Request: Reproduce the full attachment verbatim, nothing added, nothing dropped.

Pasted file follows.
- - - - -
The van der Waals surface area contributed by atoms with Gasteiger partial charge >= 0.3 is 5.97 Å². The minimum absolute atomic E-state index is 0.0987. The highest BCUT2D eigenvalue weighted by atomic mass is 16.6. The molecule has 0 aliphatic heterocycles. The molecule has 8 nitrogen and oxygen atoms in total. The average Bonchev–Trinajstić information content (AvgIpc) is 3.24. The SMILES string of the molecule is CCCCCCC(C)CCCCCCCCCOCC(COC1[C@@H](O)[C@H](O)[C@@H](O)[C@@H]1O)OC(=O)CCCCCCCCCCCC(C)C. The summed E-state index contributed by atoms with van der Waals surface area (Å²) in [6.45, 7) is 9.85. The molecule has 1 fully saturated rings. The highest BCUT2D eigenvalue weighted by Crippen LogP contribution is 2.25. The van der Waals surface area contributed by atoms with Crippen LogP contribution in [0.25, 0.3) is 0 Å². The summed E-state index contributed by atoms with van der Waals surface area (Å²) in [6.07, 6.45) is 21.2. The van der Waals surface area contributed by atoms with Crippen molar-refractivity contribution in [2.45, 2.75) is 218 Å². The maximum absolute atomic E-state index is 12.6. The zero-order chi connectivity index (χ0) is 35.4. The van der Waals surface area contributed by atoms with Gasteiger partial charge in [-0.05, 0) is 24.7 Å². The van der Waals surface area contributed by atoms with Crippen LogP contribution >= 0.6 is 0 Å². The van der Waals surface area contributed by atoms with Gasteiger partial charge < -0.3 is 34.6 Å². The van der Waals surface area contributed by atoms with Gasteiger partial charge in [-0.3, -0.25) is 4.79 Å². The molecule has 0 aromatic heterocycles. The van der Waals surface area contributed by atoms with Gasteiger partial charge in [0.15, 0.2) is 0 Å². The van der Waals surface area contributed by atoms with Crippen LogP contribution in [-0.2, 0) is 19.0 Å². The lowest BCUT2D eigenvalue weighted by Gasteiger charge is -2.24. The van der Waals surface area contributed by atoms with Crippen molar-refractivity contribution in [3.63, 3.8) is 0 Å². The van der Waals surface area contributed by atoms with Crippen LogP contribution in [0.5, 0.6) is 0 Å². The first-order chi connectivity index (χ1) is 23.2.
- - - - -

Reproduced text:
The van der Waals surface area contributed by atoms with Gasteiger partial charge >= 0.3 is 5.97 Å². The minimum absolute atomic E-state index is 0.0987. The highest BCUT2D eigenvalue weighted by atomic mass is 16.6. The molecule has 0 aliphatic heterocycles. The molecule has 8 nitrogen and oxygen atoms in total. The average Bonchev–Trinajstić information content (AvgIpc) is 3.24. The SMILES string of the molecule is CCCCCCC(C)CCCCCCCCCOCC(COC1[C@@H](O)[C@H](O)[C@@H](O)[C@@H]1O)OC(=O)CCCCCCCCCCCC(C)C. The summed E-state index contributed by atoms with van der Waals surface area (Å²) in [6.45, 7) is 9.85. The molecule has 1 fully saturated rings. The highest BCUT2D eigenvalue weighted by Crippen LogP contribution is 2.25. The van der Waals surface area contributed by atoms with Crippen LogP contribution in [0.25, 0.3) is 0 Å². The summed E-state index contributed by atoms with van der Waals surface area (Å²) in [6.07, 6.45) is 21.2. The van der Waals surface area contributed by atoms with Crippen molar-refractivity contribution in [2.45, 2.75) is 218 Å². The maximum absolute atomic E-state index is 12.6. The zero-order chi connectivity index (χ0) is 35.4. The van der Waals surface area contributed by atoms with Gasteiger partial charge in [-0.05, 0) is 24.7 Å². The van der Waals surface area contributed by atoms with Crippen LogP contribution >= 0.6 is 0 Å². The van der Waals surface area contributed by atoms with Gasteiger partial charge < -0.3 is 34.6 Å². The van der Waals surface area contributed by atoms with Gasteiger partial charge in [-0.3, -0.25) is 4.79 Å². The molecule has 0 aromatic heterocycles. The van der Waals surface area contributed by atoms with Gasteiger partial charge in [0.15, 0.2) is 0 Å². The van der Waals surface area contributed by atoms with Crippen LogP contribution in [-0.2, 0) is 19.0 Å². The lowest BCUT2D eigenvalue weighted by Gasteiger charge is -2.24. The van der Waals surface area contributed by atoms with Crippen molar-refractivity contribution in [3.63, 3.8) is 0 Å². The van der Waals surface area contributed by atoms with Crippen LogP contribution in [0.5, 0.6) is 0 Å². The first-order chi connectivity index (χ1) is 23.2.